I'm not sure everyone reads the comments I get on posts, so I want to address a few that I have gotten recently:
- "I hope I don't get in trouble for this . . " one of them begins. My sentiments exactly. There's a lot of hatred and bitterness in our country over wealth and poverty issues, and we don't seem to be able to talk about it like reasonable people. I'm grateful for friends among my readers who give me the benefit of the doubt and know my heart when I write about these things, even when I may be missing the boat.
- By no means did I mean to imply in my last post that one is not accountable to God for how one treats employees. What I was saying is that this issue of paying people for their services is the only one of the three that we are also accountable to the state for. The other two are concerned with people's personal use of their personal money. God has plenty of say in that area for a believer -- but I don't think the state has any.
- "Why do CEOs think they are more important and worth more than the people who actually build the product they are trying to sell?" Why do politicians lose their integrity when they get into office? Why do teenagers disrespect their parents? Why do Christians act like hypocrites? The answer is, not all of them do. There are jerks everywhere, in every part of society -- but the majority of folks (even CEOs) are decent, compassionate people who make mistakes even with the best of intentions.
- Hard to compare the stress and pressure of running a company to the stress and pressure of struggling to support a family. Stress and pressure is stress and pressure. We are each given different talents, different passions, different blessings, and different stresses and pressures. We are each on God's "personal obstacle course" designed for our lives, to make us who God wants us to be and to accomplish what he wants accomplished through us. One person's calling is not more valuable than another's.
- Clearly, if I knew a company was mistreating its employees, it would behoove me to not do business with that company. But a word about Fair Trade products: my blogger friend Robin has written about this before, and I thought it sounded like a great idea. However, I just read something recently (and I wish I could find where it was to reference it here . . I'll keep looking) that made me reconsider. Apparently, the wages being paid to Fair Trade suppliers are so high above the area market rate for such workers that they are creating a glut of suppliers in the market, so to speak. So many people want to get that good money that an excess of people are going into the business of growing Fair Trade products. Considering that most of these are non-necessity items (chocolate, coffee, etc.), the demand for them goes down in bad economic times (such as we've been going through). Now, all those people are growing these products with not enough people willing to buy them at the "Fair Trade" price. So, the original growers are no better off than they were before, and the new growers are worse -- because they could be growing something more profitable if they weren't tempted into this industry by the promise of unreasonably high returns.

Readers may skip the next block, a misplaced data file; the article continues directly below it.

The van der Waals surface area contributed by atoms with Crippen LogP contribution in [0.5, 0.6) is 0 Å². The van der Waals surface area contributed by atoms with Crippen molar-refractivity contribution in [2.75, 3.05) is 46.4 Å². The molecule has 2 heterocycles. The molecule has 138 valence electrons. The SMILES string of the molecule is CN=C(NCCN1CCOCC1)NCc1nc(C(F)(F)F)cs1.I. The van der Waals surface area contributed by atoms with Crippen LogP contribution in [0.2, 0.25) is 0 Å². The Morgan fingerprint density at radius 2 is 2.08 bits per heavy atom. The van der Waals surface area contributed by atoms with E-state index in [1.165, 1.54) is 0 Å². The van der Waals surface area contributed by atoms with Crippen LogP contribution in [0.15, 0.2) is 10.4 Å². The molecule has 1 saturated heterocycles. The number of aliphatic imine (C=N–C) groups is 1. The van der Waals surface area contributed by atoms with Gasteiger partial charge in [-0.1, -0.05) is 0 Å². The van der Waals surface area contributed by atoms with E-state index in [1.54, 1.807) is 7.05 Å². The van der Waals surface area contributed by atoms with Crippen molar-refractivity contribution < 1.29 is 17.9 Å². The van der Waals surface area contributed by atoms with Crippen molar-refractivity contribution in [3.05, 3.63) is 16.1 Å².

I started to address this some in my last post and then erased it -- it was getting too long -- but there are, of course, going to be situations where employers can have such a stranglehold on the workers of an area that the free market can't work like it should and workers are cheated out of a fair wage. But few Americans are in a stranglehold like that, I think. (Correct me if I'm wrong, friends.) And even in other countries, we have to be very careful what steps we take to fix the situation, so that we don't make matters worse.
- These posts have been tough for me to write so far. They are rooted in a need I have to examine myself in these areas -- to be sure I am not one of these "you rich people" that James is slamming. And as one commenter pointed out, there is hardly an American out there who is not rich compared to the rest of the world, so I figure these are questions we all need to ask ourselves.
But I'll be honest that I've had to stifle some of my own bitter feelings as I've written (and that I probably haven't always done a good job of it). As I said, I've been stunned and hurt at the nasty comments I've gotten from friends regarding the character of people in my financial position. Friends -- people who know me, claim to love me, and yet judge me so unjustly.
And I've been very frustrated by the direction our current administration has been taking the country, which seemed to be based on and actively fed by class warfare. Anyway, friends, forgive any acrimony that has come through in my posts, and please take my writing for what is it . . . a desire to know the truth about myself and my world.